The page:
Environmental activists in Saint John says they are pleased with new greenhouse gas rules for New Brunswick's biggest polluters.

The rules require industries, such as Irving Oil Ltd.'s refinery, to submit plans with benchmarks and targets to lower emissions.

Gordon Dalzell, a Saint John clean air advocate, says the new rules are legally binding.

"That's very positive," said Dalzell.

"This is not like a voluntary arrangement or guideline or perhaps you can do it, perhaps you don't have to do it. This plan has to be submitted. 

'It sounds pretty good.' - Leanne Sutton

The guidelines for the new management plan were quietly introduced in July.

Although a spokesperson for the Department of Environment and Local Government says industry stakeholders "were aware and involved in the implementation." 

A document on the New Brunswick government's website makes it clear that submission of a greenhouse gas reduction plan is a condition of each industry's approval to operate.

According to Environment Canada, the Irving Oil refinery released 2.99 million tonnes of greenhouse gases into the air in 2013, the most recent year listed.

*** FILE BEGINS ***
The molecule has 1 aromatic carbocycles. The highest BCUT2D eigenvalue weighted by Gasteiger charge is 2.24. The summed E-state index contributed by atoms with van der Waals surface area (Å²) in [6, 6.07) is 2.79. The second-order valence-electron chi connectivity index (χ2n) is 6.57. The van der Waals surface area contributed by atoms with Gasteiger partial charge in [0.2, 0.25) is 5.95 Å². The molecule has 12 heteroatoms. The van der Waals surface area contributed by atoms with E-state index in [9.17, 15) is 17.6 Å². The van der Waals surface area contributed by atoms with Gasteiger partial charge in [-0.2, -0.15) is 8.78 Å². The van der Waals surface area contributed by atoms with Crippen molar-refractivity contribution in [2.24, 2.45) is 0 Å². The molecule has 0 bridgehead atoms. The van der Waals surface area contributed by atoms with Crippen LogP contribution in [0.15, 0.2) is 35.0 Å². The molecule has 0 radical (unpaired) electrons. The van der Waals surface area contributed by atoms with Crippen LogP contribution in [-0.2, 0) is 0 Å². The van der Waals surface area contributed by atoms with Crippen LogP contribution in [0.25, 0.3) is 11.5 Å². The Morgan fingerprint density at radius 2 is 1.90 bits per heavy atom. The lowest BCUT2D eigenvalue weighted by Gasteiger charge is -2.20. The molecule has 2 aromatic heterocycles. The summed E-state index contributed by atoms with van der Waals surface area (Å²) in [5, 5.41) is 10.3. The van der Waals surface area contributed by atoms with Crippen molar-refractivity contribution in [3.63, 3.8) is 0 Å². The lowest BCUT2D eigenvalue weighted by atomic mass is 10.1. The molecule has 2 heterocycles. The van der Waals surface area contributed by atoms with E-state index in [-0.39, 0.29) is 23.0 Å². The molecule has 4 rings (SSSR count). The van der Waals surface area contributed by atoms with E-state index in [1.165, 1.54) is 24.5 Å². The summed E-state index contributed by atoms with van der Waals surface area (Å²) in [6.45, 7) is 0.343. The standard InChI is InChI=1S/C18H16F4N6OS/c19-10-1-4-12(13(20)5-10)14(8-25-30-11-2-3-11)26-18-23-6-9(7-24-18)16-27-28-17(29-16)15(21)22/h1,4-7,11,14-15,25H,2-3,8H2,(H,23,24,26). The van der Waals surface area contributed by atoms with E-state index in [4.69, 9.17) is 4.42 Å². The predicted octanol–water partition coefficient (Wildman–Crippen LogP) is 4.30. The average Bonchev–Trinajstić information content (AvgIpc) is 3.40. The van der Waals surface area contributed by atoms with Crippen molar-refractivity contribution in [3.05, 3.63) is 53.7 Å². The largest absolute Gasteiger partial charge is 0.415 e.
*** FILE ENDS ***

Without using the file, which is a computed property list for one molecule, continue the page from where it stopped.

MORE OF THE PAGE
Leanne Sutton

Leanne Sutton, of Red Head, says of the new regulations, "It sounds pretty good, if it's done properly."

That rate was fairly constant through the nine previous years, ranging from 3.2 million tonnes in 2004 to 2.8 million tonnes in 2012.

​Leanne Sutton, the chairperson of the Red Head Anthony's Cove Preservation Association, says she can often smell the refinery from her home in Saint John's Red Head neighbourhood.

Sutton says she is cautiously optimistic about the new requirement.

"It sounds pretty good, if it's done properly," said Sutton.

She says she is particularly pleased that each company's greenhouse gas management plan and annual progress reports will be accessible to the public.

Irving Oil did not respond Thursday to a request for comment on the new requirements.